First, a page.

[ODO:] {verb} 1. avail oneself of = Use or take advantage of (an opportunity or available resource) 2. avail = [with object] Help or benefit [Etymonline] c. 1300, availen, ...
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49 views

Etymology of 'security' in finance [on hold]

[OED:] 5. e. Chiefly in pl. Originally: a document held by a creditor as a guarantee of the right to payment, or attesting ownership of property, stock, bonds, etc.; [5.2] (hence) the ...
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'en-' in 'entreat' : Did it divorce 'entreat' from 'treat'?

entreat (v.) c. 1400, "to enter into negotiations," especially "discuss or arrange peace terms;" also "to treat (someone) in a certain way," from Anglo-French entretier, Old French entraiter ...
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What's the meaning of the “shed” in “watershed”?

It seems like a kind of house, if it is. I cannot grasp the meaning of watershed.
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Why is the term “depressed” often used to describe a button which is pressed?

In several books that mention GUI, keyboard, or mouse buttons (e.g. the book Programming Windows by Charles Petzold), the authors refer to the state of a pressed button as depressed. Why is this term ...
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56 views

Who needs a haircut?

Haircut is a relatively recent term, considering that Romans began to cut the hair about A.U.C. 454, when Ticinius Maenas introduced Barbers from Sicily: (Etymonline) also hair-cut, 1887, "act ...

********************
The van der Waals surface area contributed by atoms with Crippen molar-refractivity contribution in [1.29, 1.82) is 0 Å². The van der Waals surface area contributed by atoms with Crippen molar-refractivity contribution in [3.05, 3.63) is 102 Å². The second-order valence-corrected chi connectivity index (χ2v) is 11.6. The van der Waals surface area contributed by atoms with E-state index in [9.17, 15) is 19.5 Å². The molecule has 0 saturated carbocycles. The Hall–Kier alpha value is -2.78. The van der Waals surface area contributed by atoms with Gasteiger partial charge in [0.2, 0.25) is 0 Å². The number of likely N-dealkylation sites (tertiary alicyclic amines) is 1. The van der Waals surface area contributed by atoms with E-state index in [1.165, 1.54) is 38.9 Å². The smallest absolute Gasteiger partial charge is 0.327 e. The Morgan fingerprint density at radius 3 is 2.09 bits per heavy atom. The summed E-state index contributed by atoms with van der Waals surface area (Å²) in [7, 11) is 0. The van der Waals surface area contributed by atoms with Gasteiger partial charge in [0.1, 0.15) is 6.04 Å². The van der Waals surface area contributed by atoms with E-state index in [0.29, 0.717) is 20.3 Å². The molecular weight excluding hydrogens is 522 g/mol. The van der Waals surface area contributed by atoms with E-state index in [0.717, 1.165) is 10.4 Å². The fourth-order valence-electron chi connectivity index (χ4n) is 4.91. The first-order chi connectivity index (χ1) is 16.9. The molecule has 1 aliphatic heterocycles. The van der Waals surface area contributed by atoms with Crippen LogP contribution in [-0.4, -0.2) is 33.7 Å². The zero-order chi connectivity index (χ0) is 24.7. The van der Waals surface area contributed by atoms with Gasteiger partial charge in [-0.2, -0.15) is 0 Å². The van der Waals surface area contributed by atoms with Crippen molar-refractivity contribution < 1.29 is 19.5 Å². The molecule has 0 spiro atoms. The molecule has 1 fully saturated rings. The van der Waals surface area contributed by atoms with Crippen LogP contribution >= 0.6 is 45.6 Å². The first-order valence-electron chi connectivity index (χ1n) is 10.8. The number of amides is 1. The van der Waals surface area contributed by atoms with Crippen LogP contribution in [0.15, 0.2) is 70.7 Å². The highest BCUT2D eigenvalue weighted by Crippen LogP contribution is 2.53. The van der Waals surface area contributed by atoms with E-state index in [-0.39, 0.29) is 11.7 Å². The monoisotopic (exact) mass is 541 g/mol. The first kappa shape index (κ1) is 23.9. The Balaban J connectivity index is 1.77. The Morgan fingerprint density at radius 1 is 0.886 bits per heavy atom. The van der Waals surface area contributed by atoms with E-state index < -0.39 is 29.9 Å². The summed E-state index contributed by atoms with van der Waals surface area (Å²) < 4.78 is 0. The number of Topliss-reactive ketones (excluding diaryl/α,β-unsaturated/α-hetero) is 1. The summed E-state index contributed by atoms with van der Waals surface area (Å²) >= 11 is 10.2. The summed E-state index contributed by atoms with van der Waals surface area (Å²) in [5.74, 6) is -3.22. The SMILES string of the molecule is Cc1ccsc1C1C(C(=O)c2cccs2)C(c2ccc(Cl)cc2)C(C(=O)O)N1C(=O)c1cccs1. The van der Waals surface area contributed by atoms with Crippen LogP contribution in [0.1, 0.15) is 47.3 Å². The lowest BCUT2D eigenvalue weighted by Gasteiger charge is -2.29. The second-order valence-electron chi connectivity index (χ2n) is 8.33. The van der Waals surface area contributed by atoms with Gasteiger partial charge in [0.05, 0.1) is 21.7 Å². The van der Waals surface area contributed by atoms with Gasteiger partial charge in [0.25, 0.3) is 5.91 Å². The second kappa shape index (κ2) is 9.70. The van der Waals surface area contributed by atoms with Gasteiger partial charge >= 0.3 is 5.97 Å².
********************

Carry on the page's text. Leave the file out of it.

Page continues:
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226 views

Osteopath vs Psychopath

Greek "Pathos" means "disease" or "suffering". In that sense "Psychopath" means "a person with an antisocial personality disorder". Originating from the same root "Osteopath" means "A therapist who ...
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Etymology of “bridge” (the card game)

I've always thought that the name of this card game comes from the English word bridge (the structure) but it is not quite like that. It's the English pronunciation of a game called Biritch, which was ...
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Etymology of 'commencement' (as in university commencement)

Some guy claims that I'll tell you why graduation is called Commencement (and no, it's not because it's the beginning of your "real life"). In the large halls where students and faculty ate, the ...
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The ultimate 'Heart' and 'Brain' question [on hold]

Heart and Brain - although of significant importance in Anatomy, equally significant, but in a completely different sense in the realm of Literature. I'd like to know how the earliest literati ...
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51 views

What does Antichronic mean? [on hold]

I recently came across a word "Anachronous" meaning something which is "out of (from ana) time (from chronos)". Usage eg: A person is wearing an 18th century dress to a 21st century formal ...
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Etymology of “on the blink”

I was wondering where the phrase "on the blink" comes from. According to the OED the first recorded usage is from 1901 ‘H. McHugh’ John Henry 83 A stranglehold line of business that will put ...
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Origin of “for the birds” (Trivial; worthless; only of interest to gullible people.)

I really have looked, but the best I can come up with is this To say that something is "for the birds" is to call it horse manure. Dating from the days of horse-drawn traffic, the expression is ...